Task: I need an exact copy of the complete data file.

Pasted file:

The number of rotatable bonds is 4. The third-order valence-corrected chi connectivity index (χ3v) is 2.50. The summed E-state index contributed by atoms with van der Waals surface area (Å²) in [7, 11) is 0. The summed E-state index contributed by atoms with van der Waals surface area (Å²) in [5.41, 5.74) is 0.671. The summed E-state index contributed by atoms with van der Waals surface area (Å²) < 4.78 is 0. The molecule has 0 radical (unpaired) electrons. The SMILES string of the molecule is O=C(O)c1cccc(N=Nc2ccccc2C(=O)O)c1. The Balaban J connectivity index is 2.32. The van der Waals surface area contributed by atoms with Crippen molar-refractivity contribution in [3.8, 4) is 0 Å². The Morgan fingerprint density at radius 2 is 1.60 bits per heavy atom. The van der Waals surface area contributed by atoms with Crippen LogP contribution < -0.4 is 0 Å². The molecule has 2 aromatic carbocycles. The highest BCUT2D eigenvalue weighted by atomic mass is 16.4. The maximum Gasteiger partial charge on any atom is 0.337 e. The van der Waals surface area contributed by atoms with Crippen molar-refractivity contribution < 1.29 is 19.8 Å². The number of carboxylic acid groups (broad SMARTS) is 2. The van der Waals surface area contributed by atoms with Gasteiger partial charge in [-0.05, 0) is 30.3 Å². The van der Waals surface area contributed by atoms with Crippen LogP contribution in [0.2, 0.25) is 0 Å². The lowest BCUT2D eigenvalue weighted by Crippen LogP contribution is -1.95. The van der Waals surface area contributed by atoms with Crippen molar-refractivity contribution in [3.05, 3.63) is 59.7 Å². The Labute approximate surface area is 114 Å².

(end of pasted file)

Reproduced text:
The number of rotatable bonds is 4. The third-order valence-corrected chi connectivity index (χ3v) is 2.50. The summed E-state index contributed by atoms with van der Waals surface area (Å²) in [7, 11) is 0. The summed E-state index contributed by atoms with van der Waals surface area (Å²) in [5.41, 5.74) is 0.671. The summed E-state index contributed by atoms with van der Waals surface area (Å²) < 4.78 is 0. The molecule has 0 radical (unpaired) electrons. The SMILES string of the molecule is O=C(O)c1cccc(N=Nc2ccccc2C(=O)O)c1. The Balaban J connectivity index is 2.32. The van der Waals surface area contributed by atoms with Crippen molar-refractivity contribution in [3.8, 4) is 0 Å². The Morgan fingerprint density at radius 2 is 1.60 bits per heavy atom. The van der Waals surface area contributed by atoms with Crippen LogP contribution < -0.4 is 0 Å². The molecule has 2 aromatic carbocycles. The highest BCUT2D eigenvalue weighted by atomic mass is 16.4. The maximum Gasteiger partial charge on any atom is 0.337 e. The van der Waals surface area contributed by atoms with Crippen molar-refractivity contribution < 1.29 is 19.8 Å². The number of carboxylic acid groups (broad SMARTS) is 2. The van der Waals surface area contributed by atoms with Gasteiger partial charge in [-0.05, 0) is 30.3 Å². The van der Waals surface area contributed by atoms with Crippen LogP contribution in [0.2, 0.25) is 0 Å². The lowest BCUT2D eigenvalue weighted by Crippen LogP contribution is -1.95. The van der Waals surface area contributed by atoms with Crippen molar-refractivity contribution in [3.05, 3.63) is 59.7 Å². The Labute approximate surface area is 114 Å².